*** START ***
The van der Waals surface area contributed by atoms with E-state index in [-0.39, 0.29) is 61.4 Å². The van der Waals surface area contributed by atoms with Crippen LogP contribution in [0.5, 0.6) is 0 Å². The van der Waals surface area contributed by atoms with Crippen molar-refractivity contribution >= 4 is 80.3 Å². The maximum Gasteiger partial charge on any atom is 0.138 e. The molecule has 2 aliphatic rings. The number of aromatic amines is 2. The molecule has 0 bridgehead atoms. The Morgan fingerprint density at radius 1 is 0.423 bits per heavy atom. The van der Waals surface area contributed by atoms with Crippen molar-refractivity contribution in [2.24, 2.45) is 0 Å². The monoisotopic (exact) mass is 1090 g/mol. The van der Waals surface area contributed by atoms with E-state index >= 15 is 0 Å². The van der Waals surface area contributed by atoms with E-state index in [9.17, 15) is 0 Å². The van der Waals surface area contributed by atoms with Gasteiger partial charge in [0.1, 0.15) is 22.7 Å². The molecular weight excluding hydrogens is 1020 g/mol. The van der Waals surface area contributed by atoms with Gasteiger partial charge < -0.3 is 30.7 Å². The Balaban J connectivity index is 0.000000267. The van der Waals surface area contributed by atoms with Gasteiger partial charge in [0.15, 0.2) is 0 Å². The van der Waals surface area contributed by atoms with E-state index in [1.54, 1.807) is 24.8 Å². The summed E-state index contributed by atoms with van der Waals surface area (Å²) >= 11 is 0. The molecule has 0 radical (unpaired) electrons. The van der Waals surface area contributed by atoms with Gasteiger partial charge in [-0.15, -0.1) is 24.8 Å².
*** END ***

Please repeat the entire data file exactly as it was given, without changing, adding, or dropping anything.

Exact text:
The van der Waals surface area contributed by atoms with E-state index in [-0.39, 0.29) is 61.4 Å². The van der Waals surface area contributed by atoms with Crippen LogP contribution in [0.5, 0.6) is 0 Å². The van der Waals surface area contributed by atoms with Crippen molar-refractivity contribution >= 4 is 80.3 Å². The maximum Gasteiger partial charge on any atom is 0.138 e. The molecule has 2 aliphatic rings. The number of aromatic amines is 2. The molecule has 0 bridgehead atoms. The Morgan fingerprint density at radius 1 is 0.423 bits per heavy atom. The van der Waals surface area contributed by atoms with Crippen molar-refractivity contribution in [2.24, 2.45) is 0 Å². The monoisotopic (exact) mass is 1090 g/mol. The van der Waals surface area contributed by atoms with E-state index >= 15 is 0 Å². The van der Waals surface area contributed by atoms with E-state index in [9.17, 15) is 0 Å². The van der Waals surface area contributed by atoms with Gasteiger partial charge in [0.1, 0.15) is 22.7 Å². The molecular weight excluding hydrogens is 1020 g/mol. The van der Waals surface area contributed by atoms with Gasteiger partial charge < -0.3 is 30.7 Å². The Balaban J connectivity index is 0.000000267. The van der Waals surface area contributed by atoms with Gasteiger partial charge in [0.15, 0.2) is 0 Å². The van der Waals surface area contributed by atoms with E-state index in [1.54, 1.807) is 24.8 Å². The summed E-state index contributed by atoms with van der Waals surface area (Å²) >= 11 is 0. The molecule has 0 radical (unpaired) electrons. The van der Waals surface area contributed by atoms with Gasteiger partial charge in [-0.15, -0.1) is 24.8 Å².